In news that may not have been on your radar this week, a 19-year-old girl died from a suspected drug overdose at a Sydney dance party. Was she a “typical” drug user? No. Was she using heroin or cocaine i.e. drugs associated with overdoses? No – she had ingested one and a half ecstasy pills. The exact ingredients are yet to be determined but this story has really hit home for so many families in our society.
One of the main things the media has been focusing on is that Georgina Bartter was a bright, beautiful young woman, and not that she had made a choice that ultimately killed her. Should we be opening up this conversation further for our teenage grandchildren and going past the superficial, face-value stuff? No matter how much you deny it, the reality is that there are a large amount of young people who are going to parties and taking drugs, whether we know it or not. It’s unlikely that Georgina’s poor parents would have known anything about their daughter’s drug taking activities because why would they? Do your grandchildren speak to their parents or you about what drugs they’re going to do on the weekend? I doubt it.
Are we sensationalising drug taking? And is this why our grandkids are taking illegal and deadly substances? Acclaimed actor Philip Seymour Hoffman died earlier this year but you’d be hard pressed to find an article that focussed on the fact that the man, although a much-loved father and friend, was a drug addict. It was almost as if his cause of death was irrelevant because a wonderful man had died. It is similar in the way the media has portrayed young Georgina – she was beautiful, but beautiful or famous or talented people are not exempt from making fatal mistakes or decisions. Granted, it is a devastating situation but how could it been avoided? Should she have had more drug education? Or did she, like the friends she left behind, need a shocking example to hammer the point home, as awful as that sounds?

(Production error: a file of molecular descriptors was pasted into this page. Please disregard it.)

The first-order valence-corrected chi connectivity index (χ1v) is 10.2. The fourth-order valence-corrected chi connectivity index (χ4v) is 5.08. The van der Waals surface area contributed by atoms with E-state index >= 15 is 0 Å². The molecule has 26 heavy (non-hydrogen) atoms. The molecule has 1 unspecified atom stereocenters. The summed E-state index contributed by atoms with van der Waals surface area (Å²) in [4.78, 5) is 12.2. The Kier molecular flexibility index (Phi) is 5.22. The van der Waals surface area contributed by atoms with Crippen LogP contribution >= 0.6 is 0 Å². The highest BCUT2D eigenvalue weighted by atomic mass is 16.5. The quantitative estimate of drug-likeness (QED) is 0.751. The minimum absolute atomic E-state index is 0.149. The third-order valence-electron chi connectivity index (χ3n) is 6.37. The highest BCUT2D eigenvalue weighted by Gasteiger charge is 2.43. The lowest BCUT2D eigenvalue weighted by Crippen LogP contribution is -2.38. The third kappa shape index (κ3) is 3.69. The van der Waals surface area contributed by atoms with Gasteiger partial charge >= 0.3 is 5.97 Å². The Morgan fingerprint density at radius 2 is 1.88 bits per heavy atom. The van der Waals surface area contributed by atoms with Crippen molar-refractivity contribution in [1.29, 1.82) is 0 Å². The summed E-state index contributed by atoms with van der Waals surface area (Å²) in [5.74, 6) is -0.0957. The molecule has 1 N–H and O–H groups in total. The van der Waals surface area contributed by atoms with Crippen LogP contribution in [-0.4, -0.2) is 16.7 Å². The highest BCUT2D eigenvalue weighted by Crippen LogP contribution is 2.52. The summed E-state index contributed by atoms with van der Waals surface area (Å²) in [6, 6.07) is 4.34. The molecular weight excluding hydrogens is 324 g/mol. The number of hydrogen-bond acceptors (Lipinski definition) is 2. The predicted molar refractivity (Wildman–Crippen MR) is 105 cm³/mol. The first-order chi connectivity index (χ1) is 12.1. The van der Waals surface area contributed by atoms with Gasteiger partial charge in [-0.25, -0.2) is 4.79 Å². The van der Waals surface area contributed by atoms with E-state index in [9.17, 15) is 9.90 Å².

What can be done to change the drug culture that we have in Australia? According to the National Drug Strategy Household Survey, one in five 14-19 year olds has tried cannabis, 4.7 per cent had tried ecstasy and 2.1 per cent had tried cocaine. In Europe, pill-testing kits or booths are available in some venues so that the users can be informed about what’s in their illicit drugs. Young people are actually supportive of drug testing as well – research from the Australian National Council of Drugs shows that 82 per cent of the 2,300 young Australians aged between 16 and 25 years surveyed supported its introduction. And, as written in The Conversation, pill testing has been shown to change the black market in positive ways. Products identified as particularly dangerous that subsequently became the subject of warning campaigns were found to leave the market.
And how can we, humble grandparents, educate our grandchildren about drugs? They often forget that drug culture was rife when we were growing up: we had the swinging 60s and hippy 70s and the night club era of the 80s when our own children were going to nightclubs. We’ve seen it all and some of us have tried it all once or twice. We’ve seen more people die as a consequence than we care to remember, so why shouldn’t we share our knowledge? After all, we know all too well about kids who want to rebel – telling them they can’t or shouldn’t do something only makes them want to do it more. Plus, grandchildren feel more comfortable speaking to their grandparents, which puts us in a very important position. What will you do when the conversation comes up?
Perhaps this tragic news story about Georgina will start a progressive movement towards drug testing….or maybe it will become just another tragic story where invincible teenagers think it won’t happen to them.
So there is the million dollar question: should we be providing better information for drug takers so that they can make informed choices (ala STD and STI sexual health campaigns) or should we continue to attack the problem at the source like we currently are, i.e. drug busts and trying to shut down labs? Tell us your thoughts below.